Dream Summer: Walking the Freedom Trail

After our week of meetings at Asbury Grove, a camp north of Boston, we drove in to the Boston Common, parked, and found the starting point for the Freedom Trail. An easy to follow red brick line, it took us past many places of historical interest, including the Old State House, the location of the Boston Massacre where British troops opened fire on a rowdy group of freedom minded Bostonians. Five of them died thus fueling the fires for revolution. The Declaration of Independence was first read to the people of Boston from the east balcony of the Old State House.

Faneuil Hall, built as the first central marketplace in Boston, also provided a large meeting room, which would be used as Boston’s official town hall. Noted speakers like Frederick Douglass, Daniel Webster, Jefferson Davis, and Susan B. Anthony spoke here in this place often called “The Cradle of Liberty.”

We took in the Paul Revere House, the oldest house in Boston, where Paul Revere lived from 1770-1800. Just days earlier, we’d visited the Minuteman National Park in Concord and stood on the very spot where British soldiers captured Paul Revere on his midnight ride to warn Samuel Adams and John Hancock that the British were coming.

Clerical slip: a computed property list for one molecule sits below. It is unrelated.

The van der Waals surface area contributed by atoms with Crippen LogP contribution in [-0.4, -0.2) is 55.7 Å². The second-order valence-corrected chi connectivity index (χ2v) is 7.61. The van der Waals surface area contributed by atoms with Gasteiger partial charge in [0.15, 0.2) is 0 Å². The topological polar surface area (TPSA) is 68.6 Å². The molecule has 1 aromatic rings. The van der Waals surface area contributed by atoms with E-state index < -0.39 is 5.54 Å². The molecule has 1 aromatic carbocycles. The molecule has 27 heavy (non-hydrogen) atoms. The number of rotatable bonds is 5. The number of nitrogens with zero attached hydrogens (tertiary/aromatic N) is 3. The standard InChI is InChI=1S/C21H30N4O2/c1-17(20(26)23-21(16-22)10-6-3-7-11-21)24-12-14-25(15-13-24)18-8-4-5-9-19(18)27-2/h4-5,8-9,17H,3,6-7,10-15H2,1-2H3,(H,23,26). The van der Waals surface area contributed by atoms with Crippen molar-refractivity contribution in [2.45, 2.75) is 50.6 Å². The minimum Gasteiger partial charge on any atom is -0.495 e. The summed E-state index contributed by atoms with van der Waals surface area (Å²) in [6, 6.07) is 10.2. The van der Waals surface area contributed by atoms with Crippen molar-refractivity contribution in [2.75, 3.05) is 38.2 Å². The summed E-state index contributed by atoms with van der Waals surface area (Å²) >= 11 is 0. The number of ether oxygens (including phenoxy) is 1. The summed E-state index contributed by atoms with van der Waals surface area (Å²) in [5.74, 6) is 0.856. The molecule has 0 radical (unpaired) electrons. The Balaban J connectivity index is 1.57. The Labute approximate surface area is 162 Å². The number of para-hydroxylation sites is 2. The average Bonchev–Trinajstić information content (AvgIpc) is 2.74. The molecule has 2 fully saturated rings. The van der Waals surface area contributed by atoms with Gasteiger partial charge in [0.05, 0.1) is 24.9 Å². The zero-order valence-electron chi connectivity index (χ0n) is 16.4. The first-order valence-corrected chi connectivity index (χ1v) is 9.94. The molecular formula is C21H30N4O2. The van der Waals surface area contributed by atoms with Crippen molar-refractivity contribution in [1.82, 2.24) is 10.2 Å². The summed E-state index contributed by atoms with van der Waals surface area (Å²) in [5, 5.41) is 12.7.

Our last stop for the day was Old North Church in the North End. The Church, built in l723, made it Boston’s oldest house of worship, but its notoriety comes from the night sexton Robert Newman hung two lanterns in the belfry to signal the advance of British troops to Paul Revere waiting on the distant shore.  

Reaching our expiration dates, we never made it to the USS Constitution, but instead found a wonderful outdoor café in the North End and had a nice dinner, and then later left Boston filled to the brim with not only food but also enough history to talk about for weeks.

What we didn’t know, is that as we visited and pondered the significance of these historical markers in our country's history, a diabolical scheme to attack this nation was unfolding at that very hour. I recently read a National Park Service document, which noted National Parks shuttered in the aftermath of September 11 and included Minuteman National Park among the many we’d visited that summer of 2001.

My children would memorize much of Longfellow’s “Paul Revere’s Ride” in homeschool the following year and together we’d remember these landmarks of freedom made even more precious to us because of the events of 911.

For, borne on the night-wind of the Past,
Through all our history, to the last,
In the hour of darkness and peril and need,
The people will waken and listen to hear
The hurrying hoof-beats of that steed,
And the midnight message of Paul Revere.

"Unless the Lord watches over the city, the watchmen stand guard in vain"(Psalm 127:1).


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